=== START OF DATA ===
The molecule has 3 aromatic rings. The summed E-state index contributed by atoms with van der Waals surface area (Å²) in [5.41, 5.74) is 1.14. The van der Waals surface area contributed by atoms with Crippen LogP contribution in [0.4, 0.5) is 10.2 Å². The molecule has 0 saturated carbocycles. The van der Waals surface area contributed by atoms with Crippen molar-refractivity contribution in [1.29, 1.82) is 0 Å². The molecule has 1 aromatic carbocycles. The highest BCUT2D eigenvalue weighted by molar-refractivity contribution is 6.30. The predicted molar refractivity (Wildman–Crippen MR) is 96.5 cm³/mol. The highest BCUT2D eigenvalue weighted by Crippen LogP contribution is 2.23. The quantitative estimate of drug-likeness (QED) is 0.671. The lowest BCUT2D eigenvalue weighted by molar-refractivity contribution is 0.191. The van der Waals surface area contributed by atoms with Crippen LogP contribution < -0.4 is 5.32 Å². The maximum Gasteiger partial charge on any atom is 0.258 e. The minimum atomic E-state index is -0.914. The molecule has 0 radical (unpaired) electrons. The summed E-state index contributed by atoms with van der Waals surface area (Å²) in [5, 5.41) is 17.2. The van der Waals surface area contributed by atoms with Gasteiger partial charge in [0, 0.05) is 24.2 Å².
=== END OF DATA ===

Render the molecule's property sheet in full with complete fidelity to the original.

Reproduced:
The molecule has 3 aromatic rings. The summed E-state index contributed by atoms with van der Waals surface area (Å²) in [5.41, 5.74) is 1.14. The van der Waals surface area contributed by atoms with Crippen LogP contribution in [0.4, 0.5) is 10.2 Å². The molecule has 0 saturated carbocycles. The van der Waals surface area contributed by atoms with Crippen molar-refractivity contribution in [1.29, 1.82) is 0 Å². The molecule has 1 aromatic carbocycles. The highest BCUT2D eigenvalue weighted by molar-refractivity contribution is 6.30. The predicted molar refractivity (Wildman–Crippen MR) is 96.5 cm³/mol. The highest BCUT2D eigenvalue weighted by Crippen LogP contribution is 2.23. The quantitative estimate of drug-likeness (QED) is 0.671. The lowest BCUT2D eigenvalue weighted by molar-refractivity contribution is 0.191. The van der Waals surface area contributed by atoms with Crippen LogP contribution < -0.4 is 5.32 Å². The maximum Gasteiger partial charge on any atom is 0.258 e. The minimum atomic E-state index is -0.914. The molecule has 0 radical (unpaired) electrons. The summed E-state index contributed by atoms with van der Waals surface area (Å²) in [5, 5.41) is 17.2. The van der Waals surface area contributed by atoms with Gasteiger partial charge in [0, 0.05) is 24.2 Å².